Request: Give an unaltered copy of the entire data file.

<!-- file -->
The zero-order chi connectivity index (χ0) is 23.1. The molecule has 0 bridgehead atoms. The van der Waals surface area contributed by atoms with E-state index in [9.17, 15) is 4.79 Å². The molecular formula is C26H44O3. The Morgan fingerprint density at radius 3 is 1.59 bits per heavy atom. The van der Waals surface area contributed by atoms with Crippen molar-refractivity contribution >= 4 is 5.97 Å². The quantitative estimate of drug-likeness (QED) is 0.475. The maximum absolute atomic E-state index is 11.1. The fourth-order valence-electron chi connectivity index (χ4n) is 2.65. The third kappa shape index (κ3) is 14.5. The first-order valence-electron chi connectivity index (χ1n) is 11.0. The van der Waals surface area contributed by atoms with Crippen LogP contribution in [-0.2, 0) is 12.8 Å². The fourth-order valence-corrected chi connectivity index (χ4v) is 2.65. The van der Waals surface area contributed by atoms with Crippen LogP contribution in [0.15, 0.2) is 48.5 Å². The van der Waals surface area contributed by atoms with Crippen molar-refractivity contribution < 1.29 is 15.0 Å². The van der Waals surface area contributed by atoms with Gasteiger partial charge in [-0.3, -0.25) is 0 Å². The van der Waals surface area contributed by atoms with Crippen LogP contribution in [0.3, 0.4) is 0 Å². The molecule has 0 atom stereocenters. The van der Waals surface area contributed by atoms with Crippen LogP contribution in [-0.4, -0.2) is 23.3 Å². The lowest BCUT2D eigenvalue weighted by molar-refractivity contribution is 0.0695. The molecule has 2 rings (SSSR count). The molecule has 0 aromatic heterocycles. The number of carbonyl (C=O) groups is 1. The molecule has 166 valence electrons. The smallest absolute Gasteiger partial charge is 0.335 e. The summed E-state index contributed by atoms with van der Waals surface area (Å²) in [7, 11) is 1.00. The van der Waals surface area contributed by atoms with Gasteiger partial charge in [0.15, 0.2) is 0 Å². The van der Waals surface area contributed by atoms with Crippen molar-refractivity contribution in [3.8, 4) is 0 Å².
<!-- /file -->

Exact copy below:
The zero-order chi connectivity index (χ0) is 23.1. The molecule has 0 bridgehead atoms. The van der Waals surface area contributed by atoms with E-state index in [9.17, 15) is 4.79 Å². The molecular formula is C26H44O3. The Morgan fingerprint density at radius 3 is 1.59 bits per heavy atom. The van der Waals surface area contributed by atoms with Crippen molar-refractivity contribution >= 4 is 5.97 Å². The quantitative estimate of drug-likeness (QED) is 0.475. The maximum absolute atomic E-state index is 11.1. The fourth-order valence-electron chi connectivity index (χ4n) is 2.65. The third kappa shape index (κ3) is 14.5. The first-order valence-electron chi connectivity index (χ1n) is 11.0. The van der Waals surface area contributed by atoms with Crippen LogP contribution in [-0.2, 0) is 12.8 Å². The fourth-order valence-corrected chi connectivity index (χ4v) is 2.65. The van der Waals surface area contributed by atoms with Crippen LogP contribution in [0.15, 0.2) is 48.5 Å². The van der Waals surface area contributed by atoms with Crippen molar-refractivity contribution < 1.29 is 15.0 Å². The van der Waals surface area contributed by atoms with Gasteiger partial charge in [-0.3, -0.25) is 0 Å². The van der Waals surface area contributed by atoms with Crippen LogP contribution in [0.3, 0.4) is 0 Å². The molecule has 0 atom stereocenters. The van der Waals surface area contributed by atoms with Crippen LogP contribution in [-0.4, -0.2) is 23.3 Å². The lowest BCUT2D eigenvalue weighted by molar-refractivity contribution is 0.0695. The molecule has 2 rings (SSSR count). The molecule has 0 aromatic heterocycles. The number of carbonyl (C=O) groups is 1. The molecule has 166 valence electrons. The smallest absolute Gasteiger partial charge is 0.335 e. The summed E-state index contributed by atoms with van der Waals surface area (Å²) in [7, 11) is 1.00. The van der Waals surface area contributed by atoms with Gasteiger partial charge in [0.15, 0.2) is 0 Å². The van der Waals surface area contributed by atoms with Crippen molar-refractivity contribution in [3.8, 4) is 0 Å².